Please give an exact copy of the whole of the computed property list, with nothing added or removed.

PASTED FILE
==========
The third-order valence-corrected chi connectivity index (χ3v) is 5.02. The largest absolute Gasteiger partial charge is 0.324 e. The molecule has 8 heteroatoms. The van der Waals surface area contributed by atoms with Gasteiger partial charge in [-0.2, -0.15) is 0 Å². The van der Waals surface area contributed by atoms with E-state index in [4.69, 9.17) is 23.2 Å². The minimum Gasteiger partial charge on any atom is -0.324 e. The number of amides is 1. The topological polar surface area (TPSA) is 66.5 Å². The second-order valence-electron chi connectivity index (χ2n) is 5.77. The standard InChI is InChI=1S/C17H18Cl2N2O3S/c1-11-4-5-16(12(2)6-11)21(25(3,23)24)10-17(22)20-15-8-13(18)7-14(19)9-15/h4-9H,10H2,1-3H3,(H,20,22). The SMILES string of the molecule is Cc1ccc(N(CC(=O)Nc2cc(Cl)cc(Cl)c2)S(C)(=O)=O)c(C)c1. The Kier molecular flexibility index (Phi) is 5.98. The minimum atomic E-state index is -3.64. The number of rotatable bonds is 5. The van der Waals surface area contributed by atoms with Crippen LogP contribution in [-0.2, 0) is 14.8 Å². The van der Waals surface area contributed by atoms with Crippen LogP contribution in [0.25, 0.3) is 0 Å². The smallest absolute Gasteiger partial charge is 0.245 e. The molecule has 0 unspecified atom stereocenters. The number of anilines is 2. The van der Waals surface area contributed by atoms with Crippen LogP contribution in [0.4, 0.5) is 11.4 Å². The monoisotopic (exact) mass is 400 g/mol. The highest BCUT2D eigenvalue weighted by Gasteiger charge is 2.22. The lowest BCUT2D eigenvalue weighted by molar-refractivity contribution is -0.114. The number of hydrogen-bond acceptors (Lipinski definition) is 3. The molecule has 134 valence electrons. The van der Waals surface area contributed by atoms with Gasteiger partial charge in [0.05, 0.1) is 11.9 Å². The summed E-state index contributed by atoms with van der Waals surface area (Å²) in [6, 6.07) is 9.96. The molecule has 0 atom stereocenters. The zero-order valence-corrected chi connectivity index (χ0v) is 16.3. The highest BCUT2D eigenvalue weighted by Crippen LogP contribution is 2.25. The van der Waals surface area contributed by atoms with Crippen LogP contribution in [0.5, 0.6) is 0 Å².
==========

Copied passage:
The third-order valence-corrected chi connectivity index (χ3v) is 5.02. The largest absolute Gasteiger partial charge is 0.324 e. The molecule has 8 heteroatoms. The van der Waals surface area contributed by atoms with Gasteiger partial charge in [-0.2, -0.15) is 0 Å². The van der Waals surface area contributed by atoms with E-state index in [4.69, 9.17) is 23.2 Å². The minimum Gasteiger partial charge on any atom is -0.324 e. The number of amides is 1. The topological polar surface area (TPSA) is 66.5 Å². The second-order valence-electron chi connectivity index (χ2n) is 5.77. The standard InChI is InChI=1S/C17H18Cl2N2O3S/c1-11-4-5-16(12(2)6-11)21(25(3,23)24)10-17(22)20-15-8-13(18)7-14(19)9-15/h4-9H,10H2,1-3H3,(H,20,22). The SMILES string of the molecule is Cc1ccc(N(CC(=O)Nc2cc(Cl)cc(Cl)c2)S(C)(=O)=O)c(C)c1. The Kier molecular flexibility index (Phi) is 5.98. The minimum atomic E-state index is -3.64. The number of rotatable bonds is 5. The van der Waals surface area contributed by atoms with Crippen LogP contribution in [-0.2, 0) is 14.8 Å². The van der Waals surface area contributed by atoms with Crippen LogP contribution in [0.25, 0.3) is 0 Å². The smallest absolute Gasteiger partial charge is 0.245 e. The molecule has 0 unspecified atom stereocenters. The number of anilines is 2. The van der Waals surface area contributed by atoms with Crippen LogP contribution in [0.4, 0.5) is 11.4 Å². The monoisotopic (exact) mass is 400 g/mol. The highest BCUT2D eigenvalue weighted by Gasteiger charge is 2.22. The lowest BCUT2D eigenvalue weighted by molar-refractivity contribution is -0.114. The number of hydrogen-bond acceptors (Lipinski definition) is 3. The molecule has 134 valence electrons. The van der Waals surface area contributed by atoms with Gasteiger partial charge in [0.05, 0.1) is 11.9 Å². The summed E-state index contributed by atoms with van der Waals surface area (Å²) in [6, 6.07) is 9.96. The molecule has 0 atom stereocenters. The zero-order valence-corrected chi connectivity index (χ0v) is 16.3. The highest BCUT2D eigenvalue weighted by Crippen LogP contribution is 2.25. The van der Waals surface area contributed by atoms with Crippen LogP contribution in [0.5, 0.6) is 0 Å².